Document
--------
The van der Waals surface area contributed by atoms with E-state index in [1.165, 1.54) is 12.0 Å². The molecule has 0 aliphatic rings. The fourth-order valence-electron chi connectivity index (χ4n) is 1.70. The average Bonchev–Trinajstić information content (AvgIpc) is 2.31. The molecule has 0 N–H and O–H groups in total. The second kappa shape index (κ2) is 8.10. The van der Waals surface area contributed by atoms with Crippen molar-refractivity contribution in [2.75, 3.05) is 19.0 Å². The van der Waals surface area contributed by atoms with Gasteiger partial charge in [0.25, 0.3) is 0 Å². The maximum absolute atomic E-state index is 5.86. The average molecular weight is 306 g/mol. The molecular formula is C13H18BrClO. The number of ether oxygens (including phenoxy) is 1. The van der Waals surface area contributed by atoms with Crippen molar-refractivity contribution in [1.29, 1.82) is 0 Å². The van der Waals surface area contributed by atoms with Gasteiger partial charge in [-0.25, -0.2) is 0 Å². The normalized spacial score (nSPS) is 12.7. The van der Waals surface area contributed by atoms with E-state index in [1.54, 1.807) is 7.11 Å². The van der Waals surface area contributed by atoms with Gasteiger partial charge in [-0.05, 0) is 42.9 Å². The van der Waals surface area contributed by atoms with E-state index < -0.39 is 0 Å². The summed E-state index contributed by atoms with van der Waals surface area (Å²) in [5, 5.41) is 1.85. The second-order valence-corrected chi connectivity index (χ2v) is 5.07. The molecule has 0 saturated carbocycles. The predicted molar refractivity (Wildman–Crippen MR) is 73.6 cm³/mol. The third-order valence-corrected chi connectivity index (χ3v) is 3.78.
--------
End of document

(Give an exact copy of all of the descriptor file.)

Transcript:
The van der Waals surface area contributed by atoms with E-state index in [1.165, 1.54) is 12.0 Å². The molecule has 0 aliphatic rings. The fourth-order valence-electron chi connectivity index (χ4n) is 1.70. The average Bonchev–Trinajstić information content (AvgIpc) is 2.31. The molecule has 0 N–H and O–H groups in total. The second kappa shape index (κ2) is 8.10. The van der Waals surface area contributed by atoms with Crippen molar-refractivity contribution in [2.75, 3.05) is 19.0 Å². The van der Waals surface area contributed by atoms with Gasteiger partial charge in [0.25, 0.3) is 0 Å². The maximum absolute atomic E-state index is 5.86. The average molecular weight is 306 g/mol. The molecular formula is C13H18BrClO. The number of ether oxygens (including phenoxy) is 1. The van der Waals surface area contributed by atoms with Crippen molar-refractivity contribution in [1.29, 1.82) is 0 Å². The van der Waals surface area contributed by atoms with Gasteiger partial charge in [-0.25, -0.2) is 0 Å². The normalized spacial score (nSPS) is 12.7. The van der Waals surface area contributed by atoms with E-state index in [1.54, 1.807) is 7.11 Å². The van der Waals surface area contributed by atoms with Gasteiger partial charge in [-0.05, 0) is 42.9 Å². The van der Waals surface area contributed by atoms with E-state index < -0.39 is 0 Å². The summed E-state index contributed by atoms with van der Waals surface area (Å²) in [5, 5.41) is 1.85. The second-order valence-corrected chi connectivity index (χ2v) is 5.07. The molecule has 0 saturated carbocycles. The predicted molar refractivity (Wildman–Crippen MR) is 73.6 cm³/mol. The third-order valence-corrected chi connectivity index (χ3v) is 3.78.